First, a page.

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Silent Witness: Secrets of Forensic Pathologists

Silent Witness Season 17

by Andrea Wolanin & Hannah Casey

Silent Witness is the all new British Drama coming to WGBX 44. More than your average crime scene procedural, Silent Witness takes all the tech & science of CSI, mixes it with the gritty morbidity of Luther, and adds a dash of delightfully salty humor and some creepily realistic dissection scenes. WGBH is delighted to begin airing Series 17 starting on May 7, 2018. But don't let that late season number out you off – much like CSI or Law and Order, each season is self-contained, so you can jump on at any point.

But watching Silent Witness started us thinking. What makes actual medical examiners, forensic pathologists or forensic anthropologists tick? What do they see every day that they take for normal? What do they consider out of the ordinary? What do they love about their job and what do they hate? And just how accurate are these shows that we love to binge on?

So, we on the WGBH Digital team reached out to forensic pathologists, anthropologists and others in the field, seeking to find answers to these and other questions. And while these people are perhaps more normal than their television counterparts, they have their own quirks, oddities and strange stories. Here, we’ve pulled together the best from men and women at the top of their field.

Silent Witness airs Monday nights at 9pm on WGBX 44.

 

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Cyril H. Wecht
First Civilian Pathologist to Examine JFK

 

 

Name: Joye M Carter, MD

Title: Forensic Pathologist and Consultant

What do you love about your job?
Being able to provide closure for families and loved ones.

What do you least like about your job?
Being witness to inhumanity.

How did you get into your field?
In the wrong place at the right time as a teenager... I saw a post mortem and knew then that was what I was going to do.

What’s your secret talent?
Painstaking dissection/Dog whisperer.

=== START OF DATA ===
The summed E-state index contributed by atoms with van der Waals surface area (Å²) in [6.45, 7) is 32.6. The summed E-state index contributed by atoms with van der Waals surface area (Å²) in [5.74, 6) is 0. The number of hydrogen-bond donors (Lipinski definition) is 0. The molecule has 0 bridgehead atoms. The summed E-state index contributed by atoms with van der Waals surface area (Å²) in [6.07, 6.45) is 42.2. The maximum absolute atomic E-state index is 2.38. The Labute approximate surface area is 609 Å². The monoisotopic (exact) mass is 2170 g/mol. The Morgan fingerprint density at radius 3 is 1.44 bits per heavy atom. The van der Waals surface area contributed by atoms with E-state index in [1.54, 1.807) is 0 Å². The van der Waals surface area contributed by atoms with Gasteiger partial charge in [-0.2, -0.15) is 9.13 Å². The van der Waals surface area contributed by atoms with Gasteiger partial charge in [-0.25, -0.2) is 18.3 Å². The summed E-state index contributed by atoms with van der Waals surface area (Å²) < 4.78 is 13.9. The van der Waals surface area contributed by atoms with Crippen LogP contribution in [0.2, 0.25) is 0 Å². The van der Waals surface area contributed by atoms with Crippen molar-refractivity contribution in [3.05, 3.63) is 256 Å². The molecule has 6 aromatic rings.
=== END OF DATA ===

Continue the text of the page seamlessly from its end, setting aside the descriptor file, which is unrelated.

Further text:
What do you think society misunderstands about your job?
[It’s] not glamorous.

What do you consider your greatest achievement?
Maintaining compassion.

What do you consider your worst missed opportunity?
I turned down the Dream Team offer by Johnny Cochran... I was the chief medical examiner of Washington, DC when the two victims were found and identified as OJ Simpson’s ex-wife and friend. I attended a press conference on the behalf of the late former Mayor Marion Barry in the DC area about the case. I must say that my attendance was under duress at the time because I do not like discussing cases where I do not have all of the facts. Later, I agreed to answer some questions for the DC CNN center in Washington as the case built up in the media as an independent consultant.

About six months into the case Johnny Cochran called me at home. I remember that it was close to New Year’s Eve. He asked me to join the defense team and I declined. I told him a chief medical examiner cannot take sides but only testify to the facts and that I did not sit behind any defendants at any time. I could not be on a defense team one day and go back to being neutral on my regular cases. He was not happy that I declined but a year or so later we worked on a NAACP panel together.

Who is your mentor?
The late Dr. Joseph Davis.

What is your motto for work?
Never give up and don’t leave home without my smile.

Do you enjoy television crime shows?
Just Perry Mason and old film noire movies where detectives had to use their senses of watching and listening to determine who did it!

Do you take issue with current portrayals of forensic pathologists on-screen?
The modern ones seem out of touch.

Your accomplishments include many impressive firsts: first board certified forensic pathologist from Howard University, first African-American Chief Medical Examiner for the state of Texas, first Black-owned forensic consulting firm. Can you speak to what has inspired you to break down so many barriers?
As a child I was told there was nothing that I could not do if I was trained and worked hard. I refuse to let someone limit my capacity for learning.

You’ve published three books – can you describe what sharing your work in that way has been like?
I write primarily about the spiritual aspect of death investigation. I hope to spread information to my readers and those struggling to get through the grief of a loss and those who need to know they are not alone.

One of the reasons that I was intrigued by forensic was the knowledge needed in human anatomy and physiology as well as helping those left behind cope. I found it easy to discuss death in a way that allows those grieving to feel normal and move through the process at their own speed. My books are geared to explaining the basic process without the gore to laypeople. The medical education process does not do enough to train medical students to explain the death and dying process but sets doctors up as reversing death or keeping it from occurring. There is a natural life death birth process. I use real life examples in my writings to assist survivors with their questions and give them opportunity to vent their emotions.

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